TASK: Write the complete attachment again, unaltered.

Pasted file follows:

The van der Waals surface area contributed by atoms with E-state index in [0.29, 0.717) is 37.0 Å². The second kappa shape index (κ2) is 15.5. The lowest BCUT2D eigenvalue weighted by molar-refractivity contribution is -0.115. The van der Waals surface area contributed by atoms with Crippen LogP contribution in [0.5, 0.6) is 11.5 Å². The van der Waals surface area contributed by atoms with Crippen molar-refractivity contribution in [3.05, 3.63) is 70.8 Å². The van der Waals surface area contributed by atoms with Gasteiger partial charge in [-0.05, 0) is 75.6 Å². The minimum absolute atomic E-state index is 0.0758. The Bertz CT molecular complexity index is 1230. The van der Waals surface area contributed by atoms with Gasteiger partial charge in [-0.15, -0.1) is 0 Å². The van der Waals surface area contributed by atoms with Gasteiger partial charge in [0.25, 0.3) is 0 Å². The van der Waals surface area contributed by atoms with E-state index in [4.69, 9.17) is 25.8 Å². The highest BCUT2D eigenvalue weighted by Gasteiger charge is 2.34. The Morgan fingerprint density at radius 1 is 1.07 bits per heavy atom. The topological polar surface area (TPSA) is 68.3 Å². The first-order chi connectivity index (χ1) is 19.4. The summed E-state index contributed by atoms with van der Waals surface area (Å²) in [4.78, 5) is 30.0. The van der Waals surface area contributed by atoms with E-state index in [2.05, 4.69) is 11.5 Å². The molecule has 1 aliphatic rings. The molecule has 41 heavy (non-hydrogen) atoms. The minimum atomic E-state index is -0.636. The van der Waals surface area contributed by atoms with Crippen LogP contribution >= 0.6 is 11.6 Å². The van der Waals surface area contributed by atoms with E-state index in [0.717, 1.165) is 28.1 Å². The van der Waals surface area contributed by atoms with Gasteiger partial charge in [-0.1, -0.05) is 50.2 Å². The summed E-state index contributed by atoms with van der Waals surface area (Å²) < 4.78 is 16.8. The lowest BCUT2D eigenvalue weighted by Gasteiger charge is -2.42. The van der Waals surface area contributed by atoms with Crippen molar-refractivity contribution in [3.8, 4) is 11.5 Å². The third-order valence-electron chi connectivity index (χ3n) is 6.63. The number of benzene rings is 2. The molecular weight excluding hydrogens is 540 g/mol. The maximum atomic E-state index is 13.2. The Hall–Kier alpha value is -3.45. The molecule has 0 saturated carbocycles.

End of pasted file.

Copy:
The van der Waals surface area contributed by atoms with E-state index in [0.29, 0.717) is 37.0 Å². The second kappa shape index (κ2) is 15.5. The lowest BCUT2D eigenvalue weighted by molar-refractivity contribution is -0.115. The van der Waals surface area contributed by atoms with Crippen LogP contribution in [0.5, 0.6) is 11.5 Å². The van der Waals surface area contributed by atoms with Crippen molar-refractivity contribution in [3.05, 3.63) is 70.8 Å². The van der Waals surface area contributed by atoms with Gasteiger partial charge in [-0.05, 0) is 75.6 Å². The minimum absolute atomic E-state index is 0.0758. The Bertz CT molecular complexity index is 1230. The van der Waals surface area contributed by atoms with Gasteiger partial charge in [-0.15, -0.1) is 0 Å². The van der Waals surface area contributed by atoms with Gasteiger partial charge in [0.25, 0.3) is 0 Å². The van der Waals surface area contributed by atoms with E-state index in [4.69, 9.17) is 25.8 Å². The highest BCUT2D eigenvalue weighted by Gasteiger charge is 2.34. The Morgan fingerprint density at radius 1 is 1.07 bits per heavy atom. The topological polar surface area (TPSA) is 68.3 Å². The first-order chi connectivity index (χ1) is 19.4. The summed E-state index contributed by atoms with van der Waals surface area (Å²) in [4.78, 5) is 30.0. The van der Waals surface area contributed by atoms with E-state index in [2.05, 4.69) is 11.5 Å². The molecule has 1 aliphatic rings. The molecule has 41 heavy (non-hydrogen) atoms. The minimum atomic E-state index is -0.636. The van der Waals surface area contributed by atoms with Crippen LogP contribution >= 0.6 is 11.6 Å². The van der Waals surface area contributed by atoms with E-state index in [0.717, 1.165) is 28.1 Å². The van der Waals surface area contributed by atoms with Gasteiger partial charge in [-0.1, -0.05) is 50.2 Å². The summed E-state index contributed by atoms with van der Waals surface area (Å²) < 4.78 is 16.8. The lowest BCUT2D eigenvalue weighted by Gasteiger charge is -2.42. The van der Waals surface area contributed by atoms with Crippen molar-refractivity contribution in [3.8, 4) is 11.5 Å². The third-order valence-electron chi connectivity index (χ3n) is 6.63. The number of benzene rings is 2. The molecular weight excluding hydrogens is 540 g/mol. The maximum atomic E-state index is 13.2. The Hall–Kier alpha value is -3.45. The molecule has 0 saturated carbocycles.